Sergeant Who Fudged His Timecard Gets a Slap on the Wrist
Sgt. Joshua Dunbar was paid more than $1,000 for hours he didn't work. He received a training referral.
A Seattle police sergeant was compensated for nearly 11 hours he didn’t work, according to an Office of Police Accountability report released last week. Though OPA demonstrated that Sgt. Joshua Dunbar submitted false timesheets and violated SPD policy, the agency didn’t sustain dishonesty allegations—a fireable offense. Dunbar only received a training referral.
The investigation stems from a special overtime detail Dunbar supervised. Under an ongoing agreement with the SODO Business Improvement Area, the department details a group of officers to do emphasis patrols in SODO after their regular shifts. SODO BIA, a city-affiliated nonprofit, pays for the overtime costs of these officers at time-and-a-half rates.
[Dunbar] was only entitled to a total of 1 ½ hours (15-minutes times six shifts) paid break time, rather than the 12.25 hours he took
Dunbar’s timesheets showed that he worked full regular shifts plus another six hours for SODO BIA. However, a review of the CAD records and surveillance videos found that Dunbar routinely left an hour or more before his shift ended.
On July 25, 2022, Dunbar was captured on South Precinct surveillance cameras leaving in his personal vehicle four hours before his SODO BIA shift ended.
Dunbar claims that he had to leave due to illness and simply forgot to amend his timesheet. He brought a doctor’s note to his OPA interview.
On three other days, Dunbar left at least two hours before his shift was set to end. He explained that he had “stacked” 15-minute paid breaks he was entitled to under labor law and the SPOG CBA and used them at the end of his shift.
Those numbers don’t add up, as OPA noted in its report. OPA tallied 12.25 unworked hours for which Dunbar was compensated.
The OPA wrote that Dunbar “was entitled to, at most, a total of 45 minutes (a 30-minute lunch and 15-minute rest) of break time per six-hour overtime shift. However, policy clearly states lunch breaks are uncompensated. So, [Dunbar] was only entitled to a total of 1 ½ hours (15-minutes times six shifts) paid break time, rather than the 12.25 hours he took.”
OPA referred it to SPD for criminal investigation, and detectives found no crime. The City Attorney’s office likewise declined to prosecute, stating it “had no history of prosecuting time theft absent unusual circumstances.” The OPA added that it found “sparse examples of time theft prosecutions, and those cases involved more egregious violations.”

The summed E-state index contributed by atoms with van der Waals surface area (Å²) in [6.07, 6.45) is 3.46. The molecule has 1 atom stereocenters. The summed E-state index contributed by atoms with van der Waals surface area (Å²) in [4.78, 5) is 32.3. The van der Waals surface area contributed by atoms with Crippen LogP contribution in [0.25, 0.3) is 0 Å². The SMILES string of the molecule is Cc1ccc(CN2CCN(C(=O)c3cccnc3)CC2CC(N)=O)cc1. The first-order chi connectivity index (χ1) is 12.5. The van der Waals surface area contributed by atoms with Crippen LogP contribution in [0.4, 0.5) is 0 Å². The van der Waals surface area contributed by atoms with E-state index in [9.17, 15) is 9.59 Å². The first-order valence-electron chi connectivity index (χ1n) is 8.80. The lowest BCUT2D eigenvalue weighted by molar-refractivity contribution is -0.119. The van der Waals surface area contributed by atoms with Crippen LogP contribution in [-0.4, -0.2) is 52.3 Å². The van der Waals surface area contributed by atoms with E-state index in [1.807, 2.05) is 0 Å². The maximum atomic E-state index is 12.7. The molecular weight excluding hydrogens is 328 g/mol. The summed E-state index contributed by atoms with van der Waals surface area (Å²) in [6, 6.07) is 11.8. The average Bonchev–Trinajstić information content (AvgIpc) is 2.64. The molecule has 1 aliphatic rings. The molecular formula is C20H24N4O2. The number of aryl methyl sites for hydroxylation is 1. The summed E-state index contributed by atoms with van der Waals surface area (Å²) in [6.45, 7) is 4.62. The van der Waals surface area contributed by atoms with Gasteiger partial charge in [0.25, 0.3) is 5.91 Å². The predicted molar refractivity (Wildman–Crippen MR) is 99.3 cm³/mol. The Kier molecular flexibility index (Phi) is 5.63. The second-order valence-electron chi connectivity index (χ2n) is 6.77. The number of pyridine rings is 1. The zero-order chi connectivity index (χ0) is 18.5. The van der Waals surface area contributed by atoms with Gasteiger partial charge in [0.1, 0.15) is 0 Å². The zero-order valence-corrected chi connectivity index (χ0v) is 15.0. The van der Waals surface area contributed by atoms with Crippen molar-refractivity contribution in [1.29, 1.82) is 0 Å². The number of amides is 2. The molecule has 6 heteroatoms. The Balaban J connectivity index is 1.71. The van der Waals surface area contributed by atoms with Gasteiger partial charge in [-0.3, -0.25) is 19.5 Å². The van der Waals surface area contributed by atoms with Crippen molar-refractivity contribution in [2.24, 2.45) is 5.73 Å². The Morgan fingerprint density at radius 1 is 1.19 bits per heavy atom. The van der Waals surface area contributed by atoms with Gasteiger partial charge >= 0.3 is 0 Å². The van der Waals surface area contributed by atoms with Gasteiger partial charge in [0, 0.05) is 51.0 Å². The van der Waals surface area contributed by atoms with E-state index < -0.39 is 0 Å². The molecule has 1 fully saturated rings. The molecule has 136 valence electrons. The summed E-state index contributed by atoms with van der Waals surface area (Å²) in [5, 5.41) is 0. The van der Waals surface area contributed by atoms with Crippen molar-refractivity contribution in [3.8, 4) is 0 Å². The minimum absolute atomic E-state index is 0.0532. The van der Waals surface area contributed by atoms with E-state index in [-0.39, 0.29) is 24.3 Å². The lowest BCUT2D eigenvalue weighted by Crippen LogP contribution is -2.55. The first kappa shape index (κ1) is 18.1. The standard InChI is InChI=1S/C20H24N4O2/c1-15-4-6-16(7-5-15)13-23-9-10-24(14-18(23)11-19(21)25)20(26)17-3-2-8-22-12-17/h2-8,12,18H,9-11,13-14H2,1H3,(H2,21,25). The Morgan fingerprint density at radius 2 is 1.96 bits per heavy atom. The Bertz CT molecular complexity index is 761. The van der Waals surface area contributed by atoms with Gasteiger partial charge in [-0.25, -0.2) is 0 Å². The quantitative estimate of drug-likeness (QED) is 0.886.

SPD Officer Michael Stankiewicz was prosecuted for felony time theft in 2017 after it was found that he was paid for 55 unworked days totaling around $24,000. In a plea deal, Stankiewicz was sentenced to 80 hours of community service and ordered to pay roughly $18,000 in restitution.
Dunbar makes $66 an hour as a sergeant, so his overtime rate would be $99. Multiplied by 10.75, that comes out to over $1,000, which would be second-degree theft, a felony, if he were convicted in court.
As the sergeant in charge of the SODO detail, Dunbar was responsible for the timesheets for the other officers. Officers Jeffrey To, Juan Ornelas and Dane Hagan all submitted timesheets for hours they didn’t work, though it added up to a few hours across six shifts.
All officers claimed they were “stacking breaks” and that leaving 45 minutes early with supervisor approval was “customary” in patrol.
Even if this is a patrol custom, OPA argued that it’s inconsistent with WA state law, which states that a lunch break is unpaid and cannot occur more than five hours after the start of a shift. Furthermore, SPD policy states that officers must request their paid 15-minute breaks, and none of them did.
OPA found that everyone involved violated policy but sustained no allegations. The agency wrote that it was “inclined” to sustain allegations against Dunbar. However, they argued that a training referral was more appropriate because SODO BIA “expressed overall satisfaction with officer responsiveness and its general arrangement with the Department.”
In previous cases like this, officers had to forfeit equivalent paid leave time to make up for the unearned income. Dunbar did not.
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